A pleasant, typically 50s song that gives an impression of hope for the future. Not for Michael, unfortunately, who died very young. A nice song with good lyrics and that gentle whistle that answers every line in the verses.
A song that was one of the very early successes for Burt Bacharach and Hal David.
Magic Moments by Perry Como
Michael Holliday’s hit was followed up by another from Burt Bacharach and Hal David. Another song that our mother ‘brain-washed’ us all with. This was the B-side of a song called “Catch A Falling Star” from 1957, which also had a whistle in it. They were all doing it, weren’t they?
This proved to be just as popular and was released as a single in its own right. It went to number four and became one of the songs synonymous with Perry Como. It has since been covered by a variety of people. Another little whistle that just adds a little bit.
Singing the Blues by Guy Mitchell
Another song that made the speakers on that ‘radiogram’ want to give up. This is a little bit different, which makes it interesting.
Guy Mitchell’s 1956 song has a bluesy rhythm going on underneath with a nice clean ‘pop’ voice and smile over the top. Guess the world wasn’t quite ready for the Yardbirds just yet.
This is interesting because it’s a song with a lot of whistling. The whistles take the place of what would be the lead guitar intro in later years. Add on the answer backs in the verses, and that is a lot of whistling. Someone’s cheeks must have been sore after this session.
A chart-topping whistle…
However, it jogs along with a nice pace, and the whistles again make it a standout track. It was written by Melvin Endsley, and the first release of the song came from Marty Robbins.
It was number one in the UK and was also number one sung by Tommy Steele, again complete with the whistles. They both came out at the same time and swapped places at the top of the chart.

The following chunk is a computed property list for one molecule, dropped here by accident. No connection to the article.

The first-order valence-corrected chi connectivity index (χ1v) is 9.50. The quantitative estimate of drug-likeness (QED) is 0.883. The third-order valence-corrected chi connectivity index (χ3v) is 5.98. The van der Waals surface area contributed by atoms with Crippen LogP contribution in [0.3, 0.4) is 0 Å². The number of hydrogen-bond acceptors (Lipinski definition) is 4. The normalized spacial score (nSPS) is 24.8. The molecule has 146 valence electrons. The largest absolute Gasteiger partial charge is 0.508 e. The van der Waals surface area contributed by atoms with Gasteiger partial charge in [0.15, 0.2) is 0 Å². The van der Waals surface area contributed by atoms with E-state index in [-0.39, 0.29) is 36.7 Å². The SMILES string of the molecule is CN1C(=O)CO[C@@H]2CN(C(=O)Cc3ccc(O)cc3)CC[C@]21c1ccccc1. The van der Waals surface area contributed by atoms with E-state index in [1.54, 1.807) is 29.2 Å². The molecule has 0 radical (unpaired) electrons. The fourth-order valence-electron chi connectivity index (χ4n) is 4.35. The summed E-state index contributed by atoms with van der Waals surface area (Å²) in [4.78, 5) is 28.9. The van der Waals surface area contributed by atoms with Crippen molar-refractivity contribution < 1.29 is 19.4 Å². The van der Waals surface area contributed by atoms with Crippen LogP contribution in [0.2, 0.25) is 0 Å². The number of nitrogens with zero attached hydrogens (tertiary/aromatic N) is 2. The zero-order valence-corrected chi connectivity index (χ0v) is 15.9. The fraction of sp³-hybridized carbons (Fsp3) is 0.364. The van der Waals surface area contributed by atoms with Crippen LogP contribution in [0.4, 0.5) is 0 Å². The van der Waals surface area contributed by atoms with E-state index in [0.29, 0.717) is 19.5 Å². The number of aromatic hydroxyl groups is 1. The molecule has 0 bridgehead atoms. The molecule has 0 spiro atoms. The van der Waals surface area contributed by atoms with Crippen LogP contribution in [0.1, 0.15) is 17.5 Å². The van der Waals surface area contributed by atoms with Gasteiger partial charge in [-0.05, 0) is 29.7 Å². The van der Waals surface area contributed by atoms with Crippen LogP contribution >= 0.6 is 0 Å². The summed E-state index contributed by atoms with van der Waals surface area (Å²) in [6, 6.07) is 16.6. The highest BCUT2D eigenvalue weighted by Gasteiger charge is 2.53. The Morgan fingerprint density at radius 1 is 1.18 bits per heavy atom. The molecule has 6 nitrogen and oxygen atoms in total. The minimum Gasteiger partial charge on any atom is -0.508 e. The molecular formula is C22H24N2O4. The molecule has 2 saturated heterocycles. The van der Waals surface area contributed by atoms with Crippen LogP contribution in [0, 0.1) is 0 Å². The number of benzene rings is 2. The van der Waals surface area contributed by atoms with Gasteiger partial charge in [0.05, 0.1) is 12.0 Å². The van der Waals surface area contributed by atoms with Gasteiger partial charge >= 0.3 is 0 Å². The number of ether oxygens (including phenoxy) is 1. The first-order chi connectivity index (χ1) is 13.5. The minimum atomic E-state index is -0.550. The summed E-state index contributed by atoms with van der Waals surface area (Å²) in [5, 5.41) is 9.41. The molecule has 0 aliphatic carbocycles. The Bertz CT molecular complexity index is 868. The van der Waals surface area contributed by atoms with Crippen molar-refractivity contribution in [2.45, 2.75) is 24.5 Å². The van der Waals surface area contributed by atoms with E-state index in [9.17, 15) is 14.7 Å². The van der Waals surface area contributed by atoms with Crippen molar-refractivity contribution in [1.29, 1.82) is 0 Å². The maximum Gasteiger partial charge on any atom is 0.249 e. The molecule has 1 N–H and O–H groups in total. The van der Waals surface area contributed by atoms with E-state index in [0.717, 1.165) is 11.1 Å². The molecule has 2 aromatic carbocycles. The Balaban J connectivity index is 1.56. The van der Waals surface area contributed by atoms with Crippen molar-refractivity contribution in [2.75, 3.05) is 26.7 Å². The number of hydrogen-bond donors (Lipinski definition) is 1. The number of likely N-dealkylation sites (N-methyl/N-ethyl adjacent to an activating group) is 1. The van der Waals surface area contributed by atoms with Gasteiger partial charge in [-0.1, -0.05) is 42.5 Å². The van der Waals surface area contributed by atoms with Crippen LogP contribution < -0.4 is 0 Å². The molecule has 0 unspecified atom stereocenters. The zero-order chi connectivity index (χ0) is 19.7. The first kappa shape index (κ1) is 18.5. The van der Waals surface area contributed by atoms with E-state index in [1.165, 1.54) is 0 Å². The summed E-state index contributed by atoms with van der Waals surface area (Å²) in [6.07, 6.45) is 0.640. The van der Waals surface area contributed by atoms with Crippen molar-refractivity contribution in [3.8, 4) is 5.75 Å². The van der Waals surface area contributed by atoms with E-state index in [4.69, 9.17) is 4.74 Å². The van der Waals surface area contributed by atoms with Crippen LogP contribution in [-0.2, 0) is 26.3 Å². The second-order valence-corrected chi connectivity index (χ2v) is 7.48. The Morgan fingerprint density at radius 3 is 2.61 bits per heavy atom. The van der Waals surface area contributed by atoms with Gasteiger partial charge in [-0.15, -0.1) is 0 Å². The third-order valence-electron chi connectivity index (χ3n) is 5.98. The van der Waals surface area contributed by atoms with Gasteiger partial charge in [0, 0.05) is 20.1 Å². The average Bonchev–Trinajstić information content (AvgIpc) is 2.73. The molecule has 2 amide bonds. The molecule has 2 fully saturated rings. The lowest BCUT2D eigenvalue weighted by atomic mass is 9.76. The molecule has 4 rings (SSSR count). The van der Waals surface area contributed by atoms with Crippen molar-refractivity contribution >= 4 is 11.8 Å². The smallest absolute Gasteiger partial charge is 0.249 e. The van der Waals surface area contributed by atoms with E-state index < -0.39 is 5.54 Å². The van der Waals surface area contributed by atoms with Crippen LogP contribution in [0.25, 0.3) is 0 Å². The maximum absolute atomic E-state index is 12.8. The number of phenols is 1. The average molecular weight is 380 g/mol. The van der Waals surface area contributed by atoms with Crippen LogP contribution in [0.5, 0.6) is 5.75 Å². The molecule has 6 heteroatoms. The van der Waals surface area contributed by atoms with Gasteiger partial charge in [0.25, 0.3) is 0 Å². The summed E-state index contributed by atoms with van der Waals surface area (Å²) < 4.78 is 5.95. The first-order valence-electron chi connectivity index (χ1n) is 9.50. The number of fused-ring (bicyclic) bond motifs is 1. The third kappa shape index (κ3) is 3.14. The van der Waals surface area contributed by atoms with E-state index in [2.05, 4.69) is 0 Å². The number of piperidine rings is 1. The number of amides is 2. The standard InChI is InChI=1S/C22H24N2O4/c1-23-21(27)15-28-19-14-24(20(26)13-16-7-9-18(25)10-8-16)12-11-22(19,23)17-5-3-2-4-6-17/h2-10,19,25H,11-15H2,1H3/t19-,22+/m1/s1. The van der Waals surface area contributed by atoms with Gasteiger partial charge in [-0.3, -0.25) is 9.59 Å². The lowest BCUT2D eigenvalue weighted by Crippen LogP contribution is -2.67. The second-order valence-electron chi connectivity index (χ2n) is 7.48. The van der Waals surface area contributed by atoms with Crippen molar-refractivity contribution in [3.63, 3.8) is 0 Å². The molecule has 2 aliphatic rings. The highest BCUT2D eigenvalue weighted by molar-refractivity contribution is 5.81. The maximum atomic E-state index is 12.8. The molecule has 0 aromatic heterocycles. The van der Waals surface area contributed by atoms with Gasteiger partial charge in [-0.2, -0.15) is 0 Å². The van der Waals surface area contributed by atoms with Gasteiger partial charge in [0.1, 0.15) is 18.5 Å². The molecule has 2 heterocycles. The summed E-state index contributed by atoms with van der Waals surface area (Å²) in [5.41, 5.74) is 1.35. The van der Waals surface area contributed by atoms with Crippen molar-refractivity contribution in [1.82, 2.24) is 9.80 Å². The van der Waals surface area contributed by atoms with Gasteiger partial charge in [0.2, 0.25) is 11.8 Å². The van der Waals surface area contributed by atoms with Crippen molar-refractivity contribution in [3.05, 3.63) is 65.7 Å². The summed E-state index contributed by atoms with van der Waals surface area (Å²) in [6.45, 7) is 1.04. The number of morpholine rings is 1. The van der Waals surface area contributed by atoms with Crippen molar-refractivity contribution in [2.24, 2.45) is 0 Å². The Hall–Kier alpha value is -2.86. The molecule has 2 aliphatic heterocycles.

Love Letters In The Sand by Pat Boone
One last track from the 50s, this one from “teenage heartthrob” Pat Boone. It was first released as a B-side, but due to its popularity was then released in its own right.
It wasn’t a new song being first released in the 30s, but they needed something quick to be released with the A-side “Bernadine.” I don’t think anyone realized it would be the second biggest-selling record of 1957.
The whistling was done by Pat Boone himself, again as an afterthought.
Daydream by The Lovin’ Spoonful
Into the 60s now with this great track from 1966 by The Lovin Spoonful. John Sebastien wrote it and was trying to write a song a bit like “Baby Love” that had been a hit for The Supremes.
It came from their second album, which was significantly stronger musically than their first effort. Sebastien was a talented musician and possibly never received some of the acclaim that those who followed received.
A Novelty Act
He and the band were often viewed sympathetically by some as a bit of a ‘hippy’ group. Great for a one-off novelty act but not to be taken too seriously. But, he wrote some classic songs like “Summer In The City” and the tongue-in-cheek “Nashville Cats.”
“Daydream” still is the perfect song to lay back on a summer’s day with a glass of wine and watch the world go by. And the whistling plays a huge part in creating the right atmosphere.
Two Of Us (Remastered) by The Beatles
There is only one way to leave the 60s. That is with what the 60s in the UK and many other places were all about, The Beatles. This song is quite a throwback to the early days, and John and Paul are actually singing together. Believe it or not, that is something they used to do quite often.
This was released on the Let It Be album, which was their last album release. A nice little song but without too much to say we didn’t already know. The whistles at the end are a nice touch.
Montego Bay by Bobby Bloom
We’ve had some crooners and some polished and sparkly heartthrobs and a few hippies thrown in as well, but others were doing a bit of whistling. Time for a bit of reggae.